As for story, the boy who the rhinoceros knows the thing of the rhinoceros being, one case settlement. So, the uncle cod of the pretending ignorance management person in charge, the fact that again it comes out is done.......

Illustration of the water color ink, is not with that, seventies winds. The uncle of the management person in charge with the long hair, also the person who comes out is what, only the Beatles like person. Complexion is green, is yellow, is blue. A little, perhaps the illustration which has habit.

Tuesday, February 13, 2007

Monday, February 12, 2007

Sunday, February 11, 2007

Friday, February 9, 2007

math lesson

That Lance Bark comic book has stirred up all sorts of memories, and some of them are kind of recent. Before I relay one, I should first say that, when I was in elementary and middle school, the paper that we worked on in math class wasn't called recycled paper, as I stated in that previous post. No, it was called math paper, but I said "recycled" paper because the last time I said "math" paper, I was stared at like I'd farted a ghost.

Anyway, when I was a kid, I used to draw on this "math" paper, not to mention graph paper, notebook paper, construction paper, and any other paper that was within arm's reach. And I didn't care what kind of materials I used to draw with. I didn't know the difference between a Rapidograph pen and a Marks-A-Lot marker (the kind that make you dizzy when you put it under your nose). I just drew. It was only in high school when I became aware that some art supplies were considered better than others, and college when this idea became firmly cemented in my brain.

I started to believe that (and this is no fault of my instructors, part of whose job was to suggest media that they had success with), I had to use Arches watercolor paper or Winsor & Newton acrylics to make pictures befitting a working illustrator. I guess, in the back of my mind, I thought that to use "lesser" materials would belie the fact that I was a professional, but I certainly wasn't conscious of this idea at the time.

Two years after I left college, I started working on my first picture book, Reginald, with Random House Children's Books (the Doubleday imprint, specifically), and about three months before I turned in the finished artwork (on high-quality Fabriano watercolor paper, no less), I was in New York visiting with my editor. She took me around the offices, and I got to meet a lot of the staff, including the publisher, Beverly Horowitz. On the way out of Beverly's office, I noticed a small, framed picture on the wall, an original cover drawing for one of James Marshall's George and Martha books (the one where they're in the hot air balloon) that Marshall himself had given to her. And guess what?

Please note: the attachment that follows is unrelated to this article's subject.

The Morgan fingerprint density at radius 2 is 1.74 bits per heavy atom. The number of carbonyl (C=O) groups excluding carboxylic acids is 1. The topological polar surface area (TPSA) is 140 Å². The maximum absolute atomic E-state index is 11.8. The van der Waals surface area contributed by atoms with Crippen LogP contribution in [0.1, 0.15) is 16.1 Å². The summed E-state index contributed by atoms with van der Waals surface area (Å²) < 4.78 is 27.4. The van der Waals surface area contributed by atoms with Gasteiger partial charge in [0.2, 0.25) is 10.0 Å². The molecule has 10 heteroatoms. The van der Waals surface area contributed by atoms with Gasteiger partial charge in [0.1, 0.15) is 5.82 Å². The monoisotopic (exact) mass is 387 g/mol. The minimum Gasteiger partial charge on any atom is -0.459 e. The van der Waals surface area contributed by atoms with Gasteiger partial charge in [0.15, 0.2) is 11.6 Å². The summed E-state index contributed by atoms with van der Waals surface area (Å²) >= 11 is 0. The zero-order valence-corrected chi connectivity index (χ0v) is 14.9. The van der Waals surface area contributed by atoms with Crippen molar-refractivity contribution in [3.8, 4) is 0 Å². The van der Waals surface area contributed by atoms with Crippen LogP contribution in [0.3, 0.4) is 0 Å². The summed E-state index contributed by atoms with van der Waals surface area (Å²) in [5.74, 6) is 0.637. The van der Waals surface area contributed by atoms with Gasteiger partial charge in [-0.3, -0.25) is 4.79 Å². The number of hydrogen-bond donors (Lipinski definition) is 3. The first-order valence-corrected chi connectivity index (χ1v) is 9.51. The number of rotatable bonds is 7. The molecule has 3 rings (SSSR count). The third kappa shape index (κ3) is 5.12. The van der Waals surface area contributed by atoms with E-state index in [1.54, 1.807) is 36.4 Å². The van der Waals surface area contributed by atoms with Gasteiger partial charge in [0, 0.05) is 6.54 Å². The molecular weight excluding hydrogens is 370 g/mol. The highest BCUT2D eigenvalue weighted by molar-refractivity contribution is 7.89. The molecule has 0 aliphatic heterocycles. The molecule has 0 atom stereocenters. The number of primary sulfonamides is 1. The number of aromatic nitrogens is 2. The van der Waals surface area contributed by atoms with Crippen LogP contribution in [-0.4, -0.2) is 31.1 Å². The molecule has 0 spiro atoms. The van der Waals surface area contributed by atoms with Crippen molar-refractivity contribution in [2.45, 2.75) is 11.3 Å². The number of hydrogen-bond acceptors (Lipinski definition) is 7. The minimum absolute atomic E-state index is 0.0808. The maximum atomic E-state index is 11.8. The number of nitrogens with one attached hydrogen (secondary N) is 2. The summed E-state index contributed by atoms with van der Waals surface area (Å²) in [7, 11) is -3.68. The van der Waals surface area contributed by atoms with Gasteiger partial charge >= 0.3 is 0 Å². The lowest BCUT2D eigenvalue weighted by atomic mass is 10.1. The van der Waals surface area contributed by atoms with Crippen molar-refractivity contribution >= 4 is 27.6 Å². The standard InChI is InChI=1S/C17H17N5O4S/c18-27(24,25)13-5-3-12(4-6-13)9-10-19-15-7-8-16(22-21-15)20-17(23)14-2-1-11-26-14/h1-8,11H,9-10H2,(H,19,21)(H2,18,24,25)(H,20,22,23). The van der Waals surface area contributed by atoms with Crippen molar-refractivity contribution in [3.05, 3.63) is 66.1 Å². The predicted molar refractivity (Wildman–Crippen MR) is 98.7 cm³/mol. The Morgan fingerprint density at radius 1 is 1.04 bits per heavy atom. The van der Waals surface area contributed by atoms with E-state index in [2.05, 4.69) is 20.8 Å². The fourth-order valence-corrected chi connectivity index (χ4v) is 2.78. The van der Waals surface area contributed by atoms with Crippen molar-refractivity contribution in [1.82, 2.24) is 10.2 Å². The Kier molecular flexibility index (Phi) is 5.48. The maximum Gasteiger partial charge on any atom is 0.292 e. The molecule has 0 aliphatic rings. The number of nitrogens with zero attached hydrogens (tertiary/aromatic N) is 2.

It was drawn on math paper with permanent markers. So, that was pretty neat.


Thursday, February 8, 2007

making friends

There's an author/illustrator who's work I admire-let's call him Sir Albert Twomblypants-and after reading his (presumably) self-written biography on his website, and concluding that he seems like a really down-to-earth guy, I thought I'd write to him and say...uh...say...um...

Exactly. I don't know what to say, and so I still haven't written to him. Let me rephrase that: I do know what to say (I said it it the first paragraph-I really admire his work), but I'm worried that my primary intention isn't to compliment him (although I really do like his work).

I can't speak for other authors or illustrators, but I've found it incredibly difficult to meet and develop friendships with my peers. I'm not sure what I'm doing wrong, if I'm doing anything wrong, if my distance from the hub of the publishing world matters (I live in Milwaukee, Wisconsin, and it seems like every artist I know lives on the East Coast), if I smell like trash, or if it's some kind of combination of elements that are conspiring against my attempts at making friends. I can't even blame the fact that I'm shy, anymore, primarily because I'm thirty years old, and it's creepy to describe myself that way, but also because I'm not, one-on-one (groups of people are another story).